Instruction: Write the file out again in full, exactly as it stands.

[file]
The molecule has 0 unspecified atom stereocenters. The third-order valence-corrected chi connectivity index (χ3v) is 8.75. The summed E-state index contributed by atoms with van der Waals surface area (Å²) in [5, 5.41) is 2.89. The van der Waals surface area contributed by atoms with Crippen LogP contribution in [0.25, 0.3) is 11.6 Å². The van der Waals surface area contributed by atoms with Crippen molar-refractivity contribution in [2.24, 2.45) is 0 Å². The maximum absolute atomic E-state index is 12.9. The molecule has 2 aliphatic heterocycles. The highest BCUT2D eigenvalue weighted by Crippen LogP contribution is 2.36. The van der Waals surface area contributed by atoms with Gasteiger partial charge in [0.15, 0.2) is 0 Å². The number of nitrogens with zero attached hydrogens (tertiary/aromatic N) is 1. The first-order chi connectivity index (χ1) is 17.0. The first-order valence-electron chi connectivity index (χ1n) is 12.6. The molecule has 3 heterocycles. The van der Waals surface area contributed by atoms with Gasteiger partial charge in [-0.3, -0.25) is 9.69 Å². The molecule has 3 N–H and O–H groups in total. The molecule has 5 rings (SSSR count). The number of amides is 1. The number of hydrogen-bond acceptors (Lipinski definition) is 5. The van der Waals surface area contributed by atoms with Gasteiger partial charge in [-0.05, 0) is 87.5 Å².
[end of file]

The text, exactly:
The molecule has 0 unspecified atom stereocenters. The third-order valence-corrected chi connectivity index (χ3v) is 8.75. The summed E-state index contributed by atoms with van der Waals surface area (Å²) in [5, 5.41) is 2.89. The van der Waals surface area contributed by atoms with Crippen LogP contribution in [0.25, 0.3) is 11.6 Å². The van der Waals surface area contributed by atoms with Crippen molar-refractivity contribution in [2.24, 2.45) is 0 Å². The maximum absolute atomic E-state index is 12.9. The molecule has 2 aliphatic heterocycles. The highest BCUT2D eigenvalue weighted by Crippen LogP contribution is 2.36. The van der Waals surface area contributed by atoms with Gasteiger partial charge in [0.15, 0.2) is 0 Å². The number of nitrogens with zero attached hydrogens (tertiary/aromatic N) is 1. The first-order chi connectivity index (χ1) is 17.0. The first-order valence-electron chi connectivity index (χ1n) is 12.6. The molecule has 3 heterocycles. The van der Waals surface area contributed by atoms with Gasteiger partial charge in [-0.3, -0.25) is 9.69 Å². The molecule has 3 N–H and O–H groups in total. The molecule has 5 rings (SSSR count). The number of amides is 1. The number of hydrogen-bond acceptors (Lipinski definition) is 5. The van der Waals surface area contributed by atoms with Gasteiger partial charge in [-0.05, 0) is 87.5 Å².